What if No One Can Find You?

If no one can find your website, does it even exist?

Think about it this way: Imagine you run the world’s best theme park. You have a dozen great rollercoasters, attractions based on hit TV shows and movies, top quality restaurants, celebrity appearances and live music.

Everyone who’s ever been to your theme park loves it. But you don’t get too many people through the gates because your theme park is buried in the backroads. It’s hard to find and there are no signs pointing the way. Few people have ever even heard of your theme park because it’s so out-of-the-way and hard to find.

The world’s best roller coaster doesn’t mean much if no one’s riding them. Despite all the work you put into making a world class attraction, it’s going to fail because no one really knows that it exists.

Now, apply that to your website. You could have the best content in the world, but if no one can find it, what’s the point?

That’s why SEO and link building are so important.

Search engine visibility helps new readers and potential customers find your website. There are millions of websites out there, but you’ll never see most of them.

That’s because only a handful of websites (in the grand scheme of things, at least) focus on creating great content, hone their on page SEO, and build high-quality, relevant links. The web is competitive for sure, no matter what your niche is, but using solid SEO practices and building links gives you a real fighting chance.

So, let’s say you were getting 1000 visitors a month, and you captured 10 email addresses per month with an email signup interstitial. Not bad at all for any small website. It’s realistic to do much better than that.

But, with Google’s new mobile penalty, your traffic goes down to 300 visitors a month and you capture 2 or 3 email addresses.

What do you choose– the search traffic or the email signups?

Personally, I’d choose the search traffic every time.

As a link builder, I might be biased– but my loyalties lie with search engine visibility.

Differing Opinions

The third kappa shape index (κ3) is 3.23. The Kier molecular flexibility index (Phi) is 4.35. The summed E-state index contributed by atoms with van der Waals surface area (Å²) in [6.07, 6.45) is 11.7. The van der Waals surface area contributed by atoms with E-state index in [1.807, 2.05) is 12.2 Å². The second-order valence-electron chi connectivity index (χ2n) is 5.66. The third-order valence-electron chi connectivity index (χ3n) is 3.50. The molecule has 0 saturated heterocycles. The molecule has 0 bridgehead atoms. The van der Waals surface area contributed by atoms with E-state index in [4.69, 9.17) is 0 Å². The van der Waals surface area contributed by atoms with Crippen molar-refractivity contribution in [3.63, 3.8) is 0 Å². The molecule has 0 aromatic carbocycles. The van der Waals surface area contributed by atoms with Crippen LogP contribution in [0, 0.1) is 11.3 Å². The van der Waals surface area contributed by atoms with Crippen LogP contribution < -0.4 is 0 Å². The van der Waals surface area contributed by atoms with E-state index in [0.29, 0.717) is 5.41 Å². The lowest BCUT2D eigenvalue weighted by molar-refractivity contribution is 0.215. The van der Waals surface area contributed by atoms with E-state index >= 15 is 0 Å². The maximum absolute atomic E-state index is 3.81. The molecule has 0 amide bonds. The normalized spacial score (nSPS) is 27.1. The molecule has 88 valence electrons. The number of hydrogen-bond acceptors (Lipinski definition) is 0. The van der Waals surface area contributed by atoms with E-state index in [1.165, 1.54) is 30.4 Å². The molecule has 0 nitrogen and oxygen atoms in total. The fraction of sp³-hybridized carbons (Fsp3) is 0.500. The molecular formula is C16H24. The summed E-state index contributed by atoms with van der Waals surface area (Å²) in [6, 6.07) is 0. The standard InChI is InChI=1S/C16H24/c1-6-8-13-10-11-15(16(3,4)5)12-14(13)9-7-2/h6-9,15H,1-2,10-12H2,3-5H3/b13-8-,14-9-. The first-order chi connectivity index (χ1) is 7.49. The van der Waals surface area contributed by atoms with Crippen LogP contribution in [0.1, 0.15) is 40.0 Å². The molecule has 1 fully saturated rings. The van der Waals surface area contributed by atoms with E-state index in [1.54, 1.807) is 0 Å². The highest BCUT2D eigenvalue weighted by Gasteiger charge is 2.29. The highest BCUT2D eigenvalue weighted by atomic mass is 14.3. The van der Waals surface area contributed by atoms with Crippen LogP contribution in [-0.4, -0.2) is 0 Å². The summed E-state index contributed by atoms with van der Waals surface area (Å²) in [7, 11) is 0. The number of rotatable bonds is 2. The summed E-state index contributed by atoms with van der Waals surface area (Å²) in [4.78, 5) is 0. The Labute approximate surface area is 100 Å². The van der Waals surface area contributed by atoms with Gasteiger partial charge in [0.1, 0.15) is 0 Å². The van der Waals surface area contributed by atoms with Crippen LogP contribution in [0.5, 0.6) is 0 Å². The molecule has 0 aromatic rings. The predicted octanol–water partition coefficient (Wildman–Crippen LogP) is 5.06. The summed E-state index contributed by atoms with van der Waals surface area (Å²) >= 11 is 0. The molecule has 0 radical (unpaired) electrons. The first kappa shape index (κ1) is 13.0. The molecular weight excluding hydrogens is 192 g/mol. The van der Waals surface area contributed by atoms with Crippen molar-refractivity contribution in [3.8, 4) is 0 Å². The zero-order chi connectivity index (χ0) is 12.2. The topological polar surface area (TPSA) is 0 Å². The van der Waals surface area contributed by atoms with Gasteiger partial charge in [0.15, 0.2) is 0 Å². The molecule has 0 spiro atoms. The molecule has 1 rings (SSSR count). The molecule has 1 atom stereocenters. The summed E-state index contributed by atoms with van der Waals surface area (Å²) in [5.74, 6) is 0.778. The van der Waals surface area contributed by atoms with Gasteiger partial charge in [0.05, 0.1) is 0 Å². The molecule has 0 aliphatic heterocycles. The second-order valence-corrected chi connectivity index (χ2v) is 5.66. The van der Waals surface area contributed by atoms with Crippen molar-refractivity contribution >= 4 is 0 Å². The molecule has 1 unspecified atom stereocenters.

Now, not everyone agrees with me. And many of them have some good points.

One of the basic fundamentals of marketing is this– don’t put all your eggs in one basket. If you’re relying only on search engine traffic, you’re going to be devastated when Google inevitably changes its search algorithm.

You have to use a variety of marketing channels to promote your website, simply because the digital landscape is always changing. Facebook, Google, Twitter, LinkedIn, Instagram, and any other platform you don’t own can change at any time. You’re completely at their mercy.

You have to use a diverse array of marketing channels. But still, search traffic is a main priority for me.

But others have different priorities.

SumoMe recently wrote an excellent article on the new Google penalty. Since they specialize in effective email-capture interstitials, they obviously had quite a bit to say on the matter.

Here’s Sean Bestor’s take:

“But email? You control email no matter what. No one can take your email list away from you, and you can send mail to your audience whenever you want.

You need email capture tools to consistently build that email list. When you shut off your tools, you shut off control of your marketing…

… For how innovative Google is, 89% of their business still relies on you spending money to advertise on their sites.

Here’s the sad truth. This SEO change by Google will scare some people into deleting their list building tools. Once you cut off your email list, you become more and more reliant on the traffic from Google’s paid solutions.